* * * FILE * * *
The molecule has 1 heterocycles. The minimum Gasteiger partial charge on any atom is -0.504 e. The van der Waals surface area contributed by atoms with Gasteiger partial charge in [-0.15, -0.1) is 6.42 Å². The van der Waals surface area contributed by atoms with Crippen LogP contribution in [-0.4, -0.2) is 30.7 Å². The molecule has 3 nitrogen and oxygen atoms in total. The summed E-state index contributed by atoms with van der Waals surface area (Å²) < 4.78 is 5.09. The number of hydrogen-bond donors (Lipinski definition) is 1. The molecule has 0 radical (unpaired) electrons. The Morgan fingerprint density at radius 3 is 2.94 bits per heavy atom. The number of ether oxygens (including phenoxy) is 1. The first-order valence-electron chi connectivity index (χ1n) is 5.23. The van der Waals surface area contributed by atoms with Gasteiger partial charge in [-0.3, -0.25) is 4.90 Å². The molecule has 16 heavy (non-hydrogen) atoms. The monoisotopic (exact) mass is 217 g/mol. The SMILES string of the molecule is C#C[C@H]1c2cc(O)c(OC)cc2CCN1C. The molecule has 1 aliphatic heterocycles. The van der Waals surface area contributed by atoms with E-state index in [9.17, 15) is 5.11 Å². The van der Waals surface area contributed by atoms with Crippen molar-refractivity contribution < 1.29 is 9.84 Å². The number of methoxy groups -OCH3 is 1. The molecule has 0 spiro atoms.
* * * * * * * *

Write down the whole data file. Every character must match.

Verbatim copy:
The molecule has 1 heterocycles. The minimum Gasteiger partial charge on any atom is -0.504 e. The van der Waals surface area contributed by atoms with Gasteiger partial charge in [-0.15, -0.1) is 6.42 Å². The van der Waals surface area contributed by atoms with Crippen LogP contribution in [-0.4, -0.2) is 30.7 Å². The molecule has 3 nitrogen and oxygen atoms in total. The summed E-state index contributed by atoms with van der Waals surface area (Å²) < 4.78 is 5.09. The number of hydrogen-bond donors (Lipinski definition) is 1. The molecule has 0 radical (unpaired) electrons. The Morgan fingerprint density at radius 3 is 2.94 bits per heavy atom. The number of ether oxygens (including phenoxy) is 1. The first-order valence-electron chi connectivity index (χ1n) is 5.23. The van der Waals surface area contributed by atoms with Gasteiger partial charge in [-0.3, -0.25) is 4.90 Å². The molecule has 16 heavy (non-hydrogen) atoms. The monoisotopic (exact) mass is 217 g/mol. The SMILES string of the molecule is C#C[C@H]1c2cc(O)c(OC)cc2CCN1C. The molecule has 1 aliphatic heterocycles. The van der Waals surface area contributed by atoms with E-state index in [9.17, 15) is 5.11 Å². The van der Waals surface area contributed by atoms with Crippen molar-refractivity contribution < 1.29 is 9.84 Å². The number of methoxy groups -OCH3 is 1. The molecule has 0 spiro atoms.